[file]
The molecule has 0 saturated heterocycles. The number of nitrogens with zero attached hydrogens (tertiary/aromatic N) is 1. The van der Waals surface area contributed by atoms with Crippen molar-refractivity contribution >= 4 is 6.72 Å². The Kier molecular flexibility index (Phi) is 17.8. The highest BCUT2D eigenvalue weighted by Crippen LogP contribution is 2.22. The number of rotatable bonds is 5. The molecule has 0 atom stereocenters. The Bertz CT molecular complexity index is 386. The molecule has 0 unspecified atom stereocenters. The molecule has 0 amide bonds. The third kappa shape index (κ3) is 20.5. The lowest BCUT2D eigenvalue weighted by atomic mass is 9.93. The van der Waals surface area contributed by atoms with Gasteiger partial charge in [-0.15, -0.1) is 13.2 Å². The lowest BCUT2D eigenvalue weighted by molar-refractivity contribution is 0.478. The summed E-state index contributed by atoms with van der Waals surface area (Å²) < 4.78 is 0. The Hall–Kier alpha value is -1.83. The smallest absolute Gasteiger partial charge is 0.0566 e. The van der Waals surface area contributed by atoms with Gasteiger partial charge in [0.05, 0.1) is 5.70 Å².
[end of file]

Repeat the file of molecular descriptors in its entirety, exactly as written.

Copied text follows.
The molecule has 0 saturated heterocycles. The number of nitrogens with zero attached hydrogens (tertiary/aromatic N) is 1. The van der Waals surface area contributed by atoms with Crippen molar-refractivity contribution >= 4 is 6.72 Å². The Kier molecular flexibility index (Phi) is 17.8. The highest BCUT2D eigenvalue weighted by Crippen LogP contribution is 2.22. The number of rotatable bonds is 5. The molecule has 0 atom stereocenters. The Bertz CT molecular complexity index is 386. The molecule has 0 unspecified atom stereocenters. The molecule has 0 amide bonds. The third kappa shape index (κ3) is 20.5. The lowest BCUT2D eigenvalue weighted by atomic mass is 9.93. The van der Waals surface area contributed by atoms with Gasteiger partial charge in [-0.15, -0.1) is 13.2 Å². The lowest BCUT2D eigenvalue weighted by molar-refractivity contribution is 0.478. The summed E-state index contributed by atoms with van der Waals surface area (Å²) < 4.78 is 0. The Hall–Kier alpha value is -1.83. The smallest absolute Gasteiger partial charge is 0.0566 e. The van der Waals surface area contributed by atoms with Gasteiger partial charge in [0.05, 0.1) is 5.70 Å².